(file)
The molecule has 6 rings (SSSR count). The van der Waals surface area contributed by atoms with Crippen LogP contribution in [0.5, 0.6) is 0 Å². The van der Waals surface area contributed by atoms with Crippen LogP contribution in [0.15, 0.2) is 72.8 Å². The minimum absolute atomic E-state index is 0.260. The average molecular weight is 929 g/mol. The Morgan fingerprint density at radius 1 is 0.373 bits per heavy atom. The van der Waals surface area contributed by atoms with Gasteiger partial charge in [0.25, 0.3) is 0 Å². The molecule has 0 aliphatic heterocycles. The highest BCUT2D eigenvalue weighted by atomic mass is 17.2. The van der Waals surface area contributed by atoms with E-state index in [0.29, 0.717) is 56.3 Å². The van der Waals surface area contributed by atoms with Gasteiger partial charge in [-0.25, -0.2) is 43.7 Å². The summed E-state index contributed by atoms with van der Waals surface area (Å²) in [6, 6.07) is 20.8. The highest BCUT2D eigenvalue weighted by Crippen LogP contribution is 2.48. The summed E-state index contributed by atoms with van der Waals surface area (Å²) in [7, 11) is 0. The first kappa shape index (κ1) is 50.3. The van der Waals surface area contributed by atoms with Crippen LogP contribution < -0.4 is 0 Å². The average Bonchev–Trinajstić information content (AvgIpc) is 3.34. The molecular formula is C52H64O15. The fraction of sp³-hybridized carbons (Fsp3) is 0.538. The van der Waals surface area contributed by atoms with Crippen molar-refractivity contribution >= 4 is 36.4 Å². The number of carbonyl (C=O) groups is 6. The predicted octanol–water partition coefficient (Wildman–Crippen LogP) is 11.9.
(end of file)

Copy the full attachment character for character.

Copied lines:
The molecule has 6 rings (SSSR count). The van der Waals surface area contributed by atoms with Crippen LogP contribution in [0.5, 0.6) is 0 Å². The van der Waals surface area contributed by atoms with Crippen LogP contribution in [0.15, 0.2) is 72.8 Å². The minimum absolute atomic E-state index is 0.260. The average molecular weight is 929 g/mol. The Morgan fingerprint density at radius 1 is 0.373 bits per heavy atom. The van der Waals surface area contributed by atoms with Gasteiger partial charge in [0.25, 0.3) is 0 Å². The molecule has 0 aliphatic heterocycles. The highest BCUT2D eigenvalue weighted by atomic mass is 17.2. The van der Waals surface area contributed by atoms with E-state index in [0.29, 0.717) is 56.3 Å². The van der Waals surface area contributed by atoms with Gasteiger partial charge in [-0.25, -0.2) is 43.7 Å². The summed E-state index contributed by atoms with van der Waals surface area (Å²) in [6, 6.07) is 20.8. The highest BCUT2D eigenvalue weighted by Crippen LogP contribution is 2.48. The summed E-state index contributed by atoms with van der Waals surface area (Å²) in [7, 11) is 0. The first kappa shape index (κ1) is 50.3. The van der Waals surface area contributed by atoms with Crippen LogP contribution < -0.4 is 0 Å². The average Bonchev–Trinajstić information content (AvgIpc) is 3.34. The molecular formula is C52H64O15. The fraction of sp³-hybridized carbons (Fsp3) is 0.538. The van der Waals surface area contributed by atoms with Crippen molar-refractivity contribution >= 4 is 36.4 Å². The number of carbonyl (C=O) groups is 6. The predicted octanol–water partition coefficient (Wildman–Crippen LogP) is 11.9.